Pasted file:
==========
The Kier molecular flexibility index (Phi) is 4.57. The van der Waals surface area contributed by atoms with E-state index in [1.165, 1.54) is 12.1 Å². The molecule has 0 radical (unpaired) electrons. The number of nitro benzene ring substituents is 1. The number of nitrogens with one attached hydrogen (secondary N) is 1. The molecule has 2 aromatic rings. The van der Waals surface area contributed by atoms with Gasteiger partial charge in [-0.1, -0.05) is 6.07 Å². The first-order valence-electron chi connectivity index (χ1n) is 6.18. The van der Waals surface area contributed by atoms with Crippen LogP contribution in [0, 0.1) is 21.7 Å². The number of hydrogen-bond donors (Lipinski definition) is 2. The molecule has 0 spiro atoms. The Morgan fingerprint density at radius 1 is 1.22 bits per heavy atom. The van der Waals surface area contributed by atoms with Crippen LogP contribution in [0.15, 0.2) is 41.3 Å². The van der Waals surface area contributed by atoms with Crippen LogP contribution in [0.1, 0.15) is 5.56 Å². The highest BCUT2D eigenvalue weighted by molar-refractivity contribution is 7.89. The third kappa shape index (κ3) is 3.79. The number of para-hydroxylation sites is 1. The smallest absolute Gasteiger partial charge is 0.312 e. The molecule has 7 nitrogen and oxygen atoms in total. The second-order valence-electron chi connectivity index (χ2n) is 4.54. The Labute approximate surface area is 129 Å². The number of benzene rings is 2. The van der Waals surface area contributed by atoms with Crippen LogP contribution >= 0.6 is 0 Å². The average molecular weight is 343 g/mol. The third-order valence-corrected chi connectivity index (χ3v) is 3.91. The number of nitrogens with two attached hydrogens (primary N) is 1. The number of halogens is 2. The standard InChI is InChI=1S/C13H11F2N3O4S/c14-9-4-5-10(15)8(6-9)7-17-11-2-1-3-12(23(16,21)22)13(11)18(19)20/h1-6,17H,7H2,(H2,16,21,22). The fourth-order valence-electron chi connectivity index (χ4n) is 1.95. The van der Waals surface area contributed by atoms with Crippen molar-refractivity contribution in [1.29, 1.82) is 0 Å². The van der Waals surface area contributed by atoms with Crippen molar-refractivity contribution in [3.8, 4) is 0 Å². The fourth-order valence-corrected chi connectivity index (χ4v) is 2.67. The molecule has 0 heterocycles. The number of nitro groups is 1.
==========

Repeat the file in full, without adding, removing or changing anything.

The Kier molecular flexibility index (Phi) is 4.57. The van der Waals surface area contributed by atoms with E-state index in [1.165, 1.54) is 12.1 Å². The molecule has 0 radical (unpaired) electrons. The number of nitro benzene ring substituents is 1. The number of nitrogens with one attached hydrogen (secondary N) is 1. The molecule has 2 aromatic rings. The van der Waals surface area contributed by atoms with Gasteiger partial charge in [-0.1, -0.05) is 6.07 Å². The first-order valence-electron chi connectivity index (χ1n) is 6.18. The van der Waals surface area contributed by atoms with Crippen LogP contribution in [0, 0.1) is 21.7 Å². The number of hydrogen-bond donors (Lipinski definition) is 2. The molecule has 0 spiro atoms. The Morgan fingerprint density at radius 1 is 1.22 bits per heavy atom. The van der Waals surface area contributed by atoms with Crippen LogP contribution in [0.15, 0.2) is 41.3 Å². The van der Waals surface area contributed by atoms with Crippen LogP contribution in [0.1, 0.15) is 5.56 Å². The highest BCUT2D eigenvalue weighted by molar-refractivity contribution is 7.89. The third kappa shape index (κ3) is 3.79. The number of para-hydroxylation sites is 1. The smallest absolute Gasteiger partial charge is 0.312 e. The molecule has 7 nitrogen and oxygen atoms in total. The second-order valence-electron chi connectivity index (χ2n) is 4.54. The Labute approximate surface area is 129 Å². The number of benzene rings is 2. The van der Waals surface area contributed by atoms with Crippen LogP contribution >= 0.6 is 0 Å². The average molecular weight is 343 g/mol. The third-order valence-corrected chi connectivity index (χ3v) is 3.91. The number of nitrogens with two attached hydrogens (primary N) is 1. The number of halogens is 2. The standard InChI is InChI=1S/C13H11F2N3O4S/c14-9-4-5-10(15)8(6-9)7-17-11-2-1-3-12(23(16,21)22)13(11)18(19)20/h1-6,17H,7H2,(H2,16,21,22). The fourth-order valence-electron chi connectivity index (χ4n) is 1.95. The van der Waals surface area contributed by atoms with Crippen molar-refractivity contribution in [1.29, 1.82) is 0 Å². The van der Waals surface area contributed by atoms with Crippen molar-refractivity contribution in [3.8, 4) is 0 Å². The fourth-order valence-corrected chi connectivity index (χ4v) is 2.67. The molecule has 0 heterocycles. The number of nitro groups is 1.